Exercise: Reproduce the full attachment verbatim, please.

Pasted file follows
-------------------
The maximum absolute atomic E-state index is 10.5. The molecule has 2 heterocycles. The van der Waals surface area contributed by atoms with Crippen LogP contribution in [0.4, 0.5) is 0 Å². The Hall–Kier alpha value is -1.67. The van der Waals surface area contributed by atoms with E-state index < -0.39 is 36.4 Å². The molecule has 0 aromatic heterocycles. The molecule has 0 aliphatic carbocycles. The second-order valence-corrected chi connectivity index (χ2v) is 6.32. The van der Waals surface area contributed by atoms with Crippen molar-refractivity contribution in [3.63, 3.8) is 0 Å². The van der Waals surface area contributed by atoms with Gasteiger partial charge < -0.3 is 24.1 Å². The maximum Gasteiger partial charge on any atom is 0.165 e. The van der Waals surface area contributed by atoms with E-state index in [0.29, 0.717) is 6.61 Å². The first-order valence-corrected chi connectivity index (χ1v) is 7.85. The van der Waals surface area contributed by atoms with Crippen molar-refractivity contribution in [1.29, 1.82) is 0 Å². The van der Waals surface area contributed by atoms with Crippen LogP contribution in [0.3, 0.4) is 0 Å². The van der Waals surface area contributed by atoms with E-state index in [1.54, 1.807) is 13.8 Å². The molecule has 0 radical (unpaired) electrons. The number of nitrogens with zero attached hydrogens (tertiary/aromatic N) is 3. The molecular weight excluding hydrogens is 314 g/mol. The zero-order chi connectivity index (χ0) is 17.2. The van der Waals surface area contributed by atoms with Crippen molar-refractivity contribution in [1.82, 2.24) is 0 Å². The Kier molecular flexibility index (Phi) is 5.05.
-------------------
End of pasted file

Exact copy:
The maximum absolute atomic E-state index is 10.5. The molecule has 2 heterocycles. The van der Waals surface area contributed by atoms with Crippen LogP contribution in [0.4, 0.5) is 0 Å². The Hall–Kier alpha value is -1.67. The van der Waals surface area contributed by atoms with E-state index < -0.39 is 36.4 Å². The molecule has 0 aromatic heterocycles. The molecule has 0 aliphatic carbocycles. The second-order valence-corrected chi connectivity index (χ2v) is 6.32. The van der Waals surface area contributed by atoms with Crippen molar-refractivity contribution in [3.63, 3.8) is 0 Å². The van der Waals surface area contributed by atoms with Gasteiger partial charge < -0.3 is 24.1 Å². The maximum Gasteiger partial charge on any atom is 0.165 e. The van der Waals surface area contributed by atoms with E-state index in [0.29, 0.717) is 6.61 Å². The first-order valence-corrected chi connectivity index (χ1v) is 7.85. The van der Waals surface area contributed by atoms with Crippen molar-refractivity contribution in [1.29, 1.82) is 0 Å². The van der Waals surface area contributed by atoms with Crippen LogP contribution in [0.3, 0.4) is 0 Å². The van der Waals surface area contributed by atoms with E-state index in [1.54, 1.807) is 13.8 Å². The molecule has 0 radical (unpaired) electrons. The number of nitrogens with zero attached hydrogens (tertiary/aromatic N) is 3. The molecular weight excluding hydrogens is 314 g/mol. The zero-order chi connectivity index (χ0) is 17.2. The van der Waals surface area contributed by atoms with Crippen molar-refractivity contribution in [1.82, 2.24) is 0 Å². The Kier molecular flexibility index (Phi) is 5.05.